From an early age, feeding follows a pattern based on critical nutrients and how well our body responds to assimilating them. Developing diversity in breaking foods down comes with age and a maturing system as well as a need for increased amounts of specific nutrients such as iron, protein and calcium. Over our lifetime, we tend to accept that nutrient needs change as you age, and in recent years the emphasis on the importance of specific nutrients are well ingrained in our knowledge.Continue reading
When it comes to reaping the rewards for the amount of time and energy put into training for competitive athletes engaging in frequent rigorous and prolonged training sessions, additional sodium and a better hydration plan tailored to their individual physiology may significantly improve anaerobic and neurocognitive performance during a moderate to hard training session as well as heart rate recovery from this session.
A hydration plan, based on an athlete’s fluid and sodium loss has the potential to improve anaerobic power, attention and heart rate recovery time. Too often, athletes do not seek personalized data and tend to go with advice from others or how they feel. Research shows athletes both recreational and ‘hard trainers’, rarely consume sufficient fluid and electrolytes just prior to, or during training and competition.
The current state of knowledge related to diet in Hashimoto Thyroiditis (HT) is far from satisfactory, as many HT subjects experience several disorders and report reduced quality of life.
Chronic lymphocytic thyroiditis (Hashimoto thyroiditis, Hashimoto, HT) is the most frequent autoimmune disorder and the cause of hypothyroidism in iodine-sufficient countries. Diagnosed hypothyroidism affects 1%–3% of the population, while subclinical hypothyroidism is more common (estimated at 4%–10%). Abnormal functioning of the thyroid gland is diagnosed in 22% of the population. Women had thyroid gland disease almost nine times more often than men and diagnosis since 2004 has increased possibly due to more accurate measures and barrowing the range.Continue reading
The first 1000 days of a life from conception until roughly a child’s second birthday, is the brains window of opportunity to establish the foundations of optimum health, growth, and neuro-development across the lifespan. Yet too frequently in developed countries, nutrition is not prioritized as being the major attendant, causing what we term malnutrition during gestation and in early childhood. The future foundations for health and neuro-development potential are weakened and this is becoming a major concern in the modern era. Where once malnutrition was due to poverty, humans are faced with the negative effects of overnutrition in the form of obesity and poor nutrition due to inbalanced diets or diets based on artificial ingredients including formula feeds and processed convenience foods.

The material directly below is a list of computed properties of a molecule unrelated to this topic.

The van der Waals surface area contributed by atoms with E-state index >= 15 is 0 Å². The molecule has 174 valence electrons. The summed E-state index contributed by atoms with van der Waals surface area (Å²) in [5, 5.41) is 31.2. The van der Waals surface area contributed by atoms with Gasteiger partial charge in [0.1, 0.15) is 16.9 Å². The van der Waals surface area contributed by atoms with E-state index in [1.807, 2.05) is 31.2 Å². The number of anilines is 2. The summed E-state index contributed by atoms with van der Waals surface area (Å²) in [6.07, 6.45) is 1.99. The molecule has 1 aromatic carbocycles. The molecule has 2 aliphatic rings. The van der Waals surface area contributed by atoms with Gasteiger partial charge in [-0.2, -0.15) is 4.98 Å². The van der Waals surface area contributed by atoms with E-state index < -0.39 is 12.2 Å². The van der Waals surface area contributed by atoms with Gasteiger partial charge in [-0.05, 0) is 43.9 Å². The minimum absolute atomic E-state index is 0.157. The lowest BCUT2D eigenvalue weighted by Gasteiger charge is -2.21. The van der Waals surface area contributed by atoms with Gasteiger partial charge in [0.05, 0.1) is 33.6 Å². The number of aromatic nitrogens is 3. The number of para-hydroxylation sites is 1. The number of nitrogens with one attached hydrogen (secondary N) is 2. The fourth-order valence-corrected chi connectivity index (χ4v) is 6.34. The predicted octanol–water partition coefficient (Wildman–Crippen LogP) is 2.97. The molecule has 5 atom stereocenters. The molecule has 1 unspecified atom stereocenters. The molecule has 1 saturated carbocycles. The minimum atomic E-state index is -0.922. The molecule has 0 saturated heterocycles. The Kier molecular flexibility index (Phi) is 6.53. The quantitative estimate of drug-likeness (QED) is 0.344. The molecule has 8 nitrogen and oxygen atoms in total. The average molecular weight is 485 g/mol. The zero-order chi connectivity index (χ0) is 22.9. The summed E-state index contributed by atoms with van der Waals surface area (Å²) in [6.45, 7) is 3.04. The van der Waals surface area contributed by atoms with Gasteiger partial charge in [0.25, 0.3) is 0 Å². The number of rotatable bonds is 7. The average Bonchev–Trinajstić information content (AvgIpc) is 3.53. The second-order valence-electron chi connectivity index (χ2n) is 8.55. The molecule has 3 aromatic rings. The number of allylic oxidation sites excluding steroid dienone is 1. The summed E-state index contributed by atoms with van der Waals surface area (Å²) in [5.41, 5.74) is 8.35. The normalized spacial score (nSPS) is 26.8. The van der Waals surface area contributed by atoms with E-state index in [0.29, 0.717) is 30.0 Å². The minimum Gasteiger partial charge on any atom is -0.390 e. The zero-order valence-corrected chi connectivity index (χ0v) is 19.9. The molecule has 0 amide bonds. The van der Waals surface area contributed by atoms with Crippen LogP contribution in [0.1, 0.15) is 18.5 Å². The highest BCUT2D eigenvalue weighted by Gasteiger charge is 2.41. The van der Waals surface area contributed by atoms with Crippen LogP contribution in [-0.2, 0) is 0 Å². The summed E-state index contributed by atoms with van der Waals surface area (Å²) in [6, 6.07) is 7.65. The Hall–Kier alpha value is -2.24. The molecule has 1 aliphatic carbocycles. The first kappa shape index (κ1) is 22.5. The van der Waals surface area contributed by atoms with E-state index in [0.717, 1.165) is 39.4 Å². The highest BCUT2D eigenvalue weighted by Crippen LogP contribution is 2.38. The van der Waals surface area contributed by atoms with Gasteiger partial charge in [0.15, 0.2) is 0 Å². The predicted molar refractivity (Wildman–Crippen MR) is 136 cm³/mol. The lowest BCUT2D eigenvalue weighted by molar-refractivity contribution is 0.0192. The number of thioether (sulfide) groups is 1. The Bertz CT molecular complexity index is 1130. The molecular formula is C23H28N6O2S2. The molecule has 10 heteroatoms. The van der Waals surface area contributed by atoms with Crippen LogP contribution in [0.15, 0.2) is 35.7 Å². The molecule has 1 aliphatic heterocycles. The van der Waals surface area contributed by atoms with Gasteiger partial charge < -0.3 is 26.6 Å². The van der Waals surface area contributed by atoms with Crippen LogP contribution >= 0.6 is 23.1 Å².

What VO2 max can tell us
Knowing your VO2 Max gives you an increased awareness of your overall fitness level and the efficiency of your body as it processes oxygen. It is a useful measurement for tracking your cardiovascular health as well as your progress when training for endurance sports as it shows the efficiency of your body’s use of oxygen. It is recommended that you test your VO2 Max about once a year if you are trying to maintain your current level of fitness. If you are training to improve your cardiovascular health, you should aim to test your VO2 max every 6-12 weeks so you can chart your progress.
NAFLD is recognized as a major health burden and has become one of the most common causes of liver disease worldwide. Excessive fat deposition in the liver is seen in about thirty percent of the adult general population and now seen in young children. The prevalence over the last two decades has grown proportionally with the rise in obesity, sedentary lifestyles, unhealthy dietary patterns, and metabolic syndrome (insulin resistance, hyperlipidemia and hypertension). (1,2) Continue reading
The US government’s top nutrition advisory panel in 2015, decided to drop its caution about eating foods containing dietary cholesterol, a move that did a U turn on 40 years of government warnings. Continue reading
When health and convention medicine reduces your diagnosis down to one cause and is largely managed with palliative treatment, focused on alleviating symptoms, medication is the logical treatment despite long term adverse effects often. Addressing health with an holistic approach such as nutrition, and beyond meeting nutritional needs, for its beneficial role in many diseases, is better positioned to provide long-term rather than short-term benefits. Disease and health issues rarely happen suddenly, but are a long term slow burning fire that finally over burdens the body until it becomes insufficiently supported and cannot look after itself if current lifestyle and nutrition continues. Continue reading
The terms “feel the burn”, “melting fat”, and “getting shredded” are all creative terms to describe using stored and dietary fat as energy but in fact, fat must be oxidized at a cellular level in the mitochondria by beta-oxidation. The majority of this cellular activity happens in the muscle which supports increasing exercise as a way to significantly use more fat, and the more muscle density means more cells to process fats at one time to energy. Simply, muscle is where fat is utilized but not disposed of.
The two most common underlying causes of eating disorders, fatigue and depression include neurotransmitter dysfunction and HPA axis (hypothalamic-pituitary-adrenal axis) dysfunction. Neurotransmitter dysfunction leads to obsessive compulsive actions, forcing people into a downward spiral of food restriction and depression.” Continue reading